It is fairly common knowledge that the rent you receive from a rental property is included in your tax return as income, and expenses directly relating to the rental property can be used to offset the rental income received. The basic principles of recording your net rental income in your tax return is fairly standard where the tenant is an otherwise complete stranger to you.
However, you may rent your property to a family member. This increased familiarity is often followed by a reduction in the rent charged, like a “mates rate” being applied.
There are specific rules which govern what to include in your tax return where the tenant is related to you:
I charge market rates for the property to a family member:
There is no difference to an arms-length tenancy. You include all income received as income and offset this with expenses directly related to the rental property (excluding travel).
I charge a reduced rate for the lease of the property to a family member:
Rent received (at the reduced rate) is still included as income in your tax return. However, expenses directly related to the property are NOT wholly deductible. You are only able to claim an amount of expenses which is equal to rent received.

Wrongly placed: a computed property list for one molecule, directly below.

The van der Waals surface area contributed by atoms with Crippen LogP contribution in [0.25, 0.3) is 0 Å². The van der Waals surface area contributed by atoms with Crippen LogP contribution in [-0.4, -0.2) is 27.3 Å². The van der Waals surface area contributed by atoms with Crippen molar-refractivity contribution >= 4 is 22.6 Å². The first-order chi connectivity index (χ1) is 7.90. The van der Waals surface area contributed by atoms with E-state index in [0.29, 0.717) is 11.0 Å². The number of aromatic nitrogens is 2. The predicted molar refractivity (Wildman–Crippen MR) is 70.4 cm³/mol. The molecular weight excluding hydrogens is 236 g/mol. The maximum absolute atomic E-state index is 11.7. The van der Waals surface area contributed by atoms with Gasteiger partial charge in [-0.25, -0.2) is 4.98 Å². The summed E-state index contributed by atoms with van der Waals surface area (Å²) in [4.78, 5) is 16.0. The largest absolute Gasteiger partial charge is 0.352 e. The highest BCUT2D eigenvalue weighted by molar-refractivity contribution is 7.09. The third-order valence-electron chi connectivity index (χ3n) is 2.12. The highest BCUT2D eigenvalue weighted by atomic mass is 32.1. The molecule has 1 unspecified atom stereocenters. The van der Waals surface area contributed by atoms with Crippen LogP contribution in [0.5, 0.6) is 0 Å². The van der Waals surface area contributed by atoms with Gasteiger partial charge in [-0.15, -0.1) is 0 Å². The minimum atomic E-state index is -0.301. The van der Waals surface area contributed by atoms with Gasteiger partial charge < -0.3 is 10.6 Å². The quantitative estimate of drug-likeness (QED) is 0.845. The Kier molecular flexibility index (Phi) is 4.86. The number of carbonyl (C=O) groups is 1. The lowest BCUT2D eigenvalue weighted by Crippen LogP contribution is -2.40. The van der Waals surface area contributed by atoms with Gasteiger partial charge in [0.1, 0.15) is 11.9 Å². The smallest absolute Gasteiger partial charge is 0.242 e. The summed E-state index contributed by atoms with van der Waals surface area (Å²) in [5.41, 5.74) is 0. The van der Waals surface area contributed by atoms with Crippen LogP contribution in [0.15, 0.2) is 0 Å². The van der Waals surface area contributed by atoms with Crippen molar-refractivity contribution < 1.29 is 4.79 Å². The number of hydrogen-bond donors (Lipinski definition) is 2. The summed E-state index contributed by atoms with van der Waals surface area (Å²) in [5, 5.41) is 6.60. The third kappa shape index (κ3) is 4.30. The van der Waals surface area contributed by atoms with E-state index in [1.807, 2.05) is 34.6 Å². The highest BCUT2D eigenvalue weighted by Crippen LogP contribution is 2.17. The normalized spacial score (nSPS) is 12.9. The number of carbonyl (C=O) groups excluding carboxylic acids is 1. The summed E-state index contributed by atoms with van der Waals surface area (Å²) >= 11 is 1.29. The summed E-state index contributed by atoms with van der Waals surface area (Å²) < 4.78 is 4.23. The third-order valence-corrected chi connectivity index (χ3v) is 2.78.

For example: $25,000 rental income was received during the last financial year. Even though related expenses incurred equalled a combined $26,000, the taxpayer is only able to claim $25,000 of this in the tax return (the net effect being income from rent reduced to nil).
I charge no rent for a rental property to a family member:
If no rent is charged, or if an amount of “board and lodging” is received for a rental property, the ATO sees any income received as being personal/private in nature, and therefore not assessable. Consequently, any expenditure related to the property is also personal/private in nature and cannot be claimed in your tax return.
Contact us at Dolman Bateman or Buildersbooks if you are looking for an experienced accountant or Bookkeeper.
This information is not to be relied upon without speaking to your accountant, tax agent or financial adviser depending on the advice.